jeremie. life after

It was a weird time, if there ever was any, to go on a missions trip. Over a year ago, when I first heard about the opportunity, it sounded good. I sponsored a child in Port-au-Prince and I was intrigued by the chance to visit him in his native land. I was further motivated by the devastation brought upon by the earthquake that struck two years earlier.

But much can change in a year. In that span, I’ve lost friendships and rekindled old ones. I’ve had to deal with my waning passion for church work and reassess my direction and vision. And somewhere in there plans to visit my sponsor child fell through. On top of all this I was tired of traveling–this would be my fifth trip in two months.

This all hit me the night before I prepared to depart. My life was busy, but worse, I possessed a busier heart and mind. I was wrestling with a raging man inside of me who gave little sense of purpose and offered no rest. What was my reason for going? What did I expect to discover? Would I actually do more harm than good?

An unbelievable calm came over me once I got on that plane. If but for a moment, all the questions were settled. Love was the answer. “As I receive and extend loving grace through Christ at home, I look to receive and extend loving grace in Haiti.” That was what I had stated as my mission–now I just had to go out there and do it.

My time in Jeremie, a small town along the western coast of Haiti, would challenge me on this very front. During the week I was there, I spent five days on a medical team working intake (triage) for our physicians. This required recording patient vitals: blood pressure, temperature, pulse, height, weight, and general diagnosis. It was sad to see the extent of their pain. Some were seriously sick, many were sick simply because they were hungry and malnourished.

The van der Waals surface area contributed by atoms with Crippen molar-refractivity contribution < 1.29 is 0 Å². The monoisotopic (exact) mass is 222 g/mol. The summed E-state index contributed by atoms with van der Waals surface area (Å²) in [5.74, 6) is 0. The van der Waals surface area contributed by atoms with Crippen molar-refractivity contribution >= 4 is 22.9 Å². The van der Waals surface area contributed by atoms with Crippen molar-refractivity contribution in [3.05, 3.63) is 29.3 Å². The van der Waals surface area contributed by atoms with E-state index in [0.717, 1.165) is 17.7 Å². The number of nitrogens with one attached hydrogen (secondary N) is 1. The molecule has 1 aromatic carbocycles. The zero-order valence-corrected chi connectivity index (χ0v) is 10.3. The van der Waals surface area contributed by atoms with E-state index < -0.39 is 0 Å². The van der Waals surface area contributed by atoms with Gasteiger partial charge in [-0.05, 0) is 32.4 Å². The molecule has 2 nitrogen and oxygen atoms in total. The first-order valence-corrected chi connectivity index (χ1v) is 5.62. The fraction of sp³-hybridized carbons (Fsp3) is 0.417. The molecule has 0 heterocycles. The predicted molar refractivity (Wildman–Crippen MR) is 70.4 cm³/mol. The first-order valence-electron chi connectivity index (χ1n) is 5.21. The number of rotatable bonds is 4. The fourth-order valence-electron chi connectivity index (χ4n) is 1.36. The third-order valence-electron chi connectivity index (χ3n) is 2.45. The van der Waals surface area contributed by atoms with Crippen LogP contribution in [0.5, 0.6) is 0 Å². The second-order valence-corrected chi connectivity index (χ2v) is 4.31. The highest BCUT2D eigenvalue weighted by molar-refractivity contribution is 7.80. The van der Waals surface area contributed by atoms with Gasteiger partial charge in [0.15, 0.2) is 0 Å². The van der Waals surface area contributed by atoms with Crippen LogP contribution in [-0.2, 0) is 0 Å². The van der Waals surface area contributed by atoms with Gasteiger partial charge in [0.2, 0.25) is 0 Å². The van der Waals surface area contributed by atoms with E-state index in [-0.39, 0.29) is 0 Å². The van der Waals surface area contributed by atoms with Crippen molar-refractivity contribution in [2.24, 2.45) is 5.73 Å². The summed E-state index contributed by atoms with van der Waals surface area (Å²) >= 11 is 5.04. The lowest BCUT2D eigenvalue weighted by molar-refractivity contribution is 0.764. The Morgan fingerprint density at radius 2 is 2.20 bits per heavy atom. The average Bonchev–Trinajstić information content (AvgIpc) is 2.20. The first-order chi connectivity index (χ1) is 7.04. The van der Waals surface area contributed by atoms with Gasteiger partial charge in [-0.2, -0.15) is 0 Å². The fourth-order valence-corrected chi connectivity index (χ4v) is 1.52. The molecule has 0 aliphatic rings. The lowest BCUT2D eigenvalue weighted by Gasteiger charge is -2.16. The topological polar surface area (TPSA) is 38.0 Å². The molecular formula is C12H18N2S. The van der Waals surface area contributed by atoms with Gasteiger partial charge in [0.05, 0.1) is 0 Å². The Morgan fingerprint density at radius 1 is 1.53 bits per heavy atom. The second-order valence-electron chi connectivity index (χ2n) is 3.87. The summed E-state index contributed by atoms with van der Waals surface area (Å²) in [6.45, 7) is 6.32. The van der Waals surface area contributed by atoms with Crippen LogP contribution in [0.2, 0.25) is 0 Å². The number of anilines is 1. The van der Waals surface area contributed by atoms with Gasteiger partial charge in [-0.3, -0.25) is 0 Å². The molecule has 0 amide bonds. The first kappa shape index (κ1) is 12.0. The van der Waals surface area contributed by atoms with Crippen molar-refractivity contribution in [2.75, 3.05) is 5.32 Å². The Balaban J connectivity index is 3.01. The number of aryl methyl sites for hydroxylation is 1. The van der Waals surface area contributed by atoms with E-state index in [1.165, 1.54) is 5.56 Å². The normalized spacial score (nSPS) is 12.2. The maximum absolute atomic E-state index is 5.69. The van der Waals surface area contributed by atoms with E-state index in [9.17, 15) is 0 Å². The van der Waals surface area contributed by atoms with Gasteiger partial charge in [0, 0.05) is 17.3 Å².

Yet in spite of hardship, the Haitians are a strong and resilient people. They’re no stranger to suffering, and perhaps it is because of it they are able to love and embrace life more openly. More simply. They don’t take for granted the small things. And in many ways, I was envious of what many Christians there possess–a purity and passion to their worship. I won’t over-romanticize it, because they have their own flaws and shortcomings, but when I was around them I didn’t worry about how I dressed or how much money I made. I was reminded of how similar we are, how we all need love, healing, redemption and purpose.

It is hard to admit that I have a very small capacity to love. I thought I loved people, but what I had discovered was that my love was limited: based on my own terms, within my bounds or comfort. When the orphans ran up to me and played with my hair, I was afraid I’d get lice. I wanted to keep them at a distance, at a place where I could love them yet still be safe.

That’s the thing about God that trips me out. I think C.S. Lewis had a great quote about this. “To love at all is to be vulnerable.” To not be safe. As many reasons as God has to not love broken, sinful people, He still does. He reaches out and gets dirty. He does so with no guarantee that love will be returned. His love knows no conditions, no reservations, no bounds.

It seems like God is constantly reminding me to look at the bigger picture, to understand His purposes and live life with a kingdom focus. It is difficult, knowing that inside I am divided in many ways. Pursuits of success, comfort, popularity and other desires. You might think that would change after a trip like this, but really, I don’t think it is that easy. I’m being placed back into the very waters I’ve been swimming all my life. Selfishness is what I breathe.

I don’t know what to do with what I’ve experienced and what I’ve witnessed. I guess things like this aren’t meant to be figured out right away; like they say, it takes time. But I just know that I can no longer come before God and say “I didn’t know.” I hope I figure it out. I hate missing out on a good story, especially the one God is trying to tell through my life.

To all my dear friends, family and fellow bloggers–thanks for reading and thanks for your support. Thoughts of you kept me strong during my time away. I covet your prayers as you so remember. It is a broken place, this world, but let us not be counted among the ones who did nothing to fix it. Godspeed in your journey.

Living the Love Story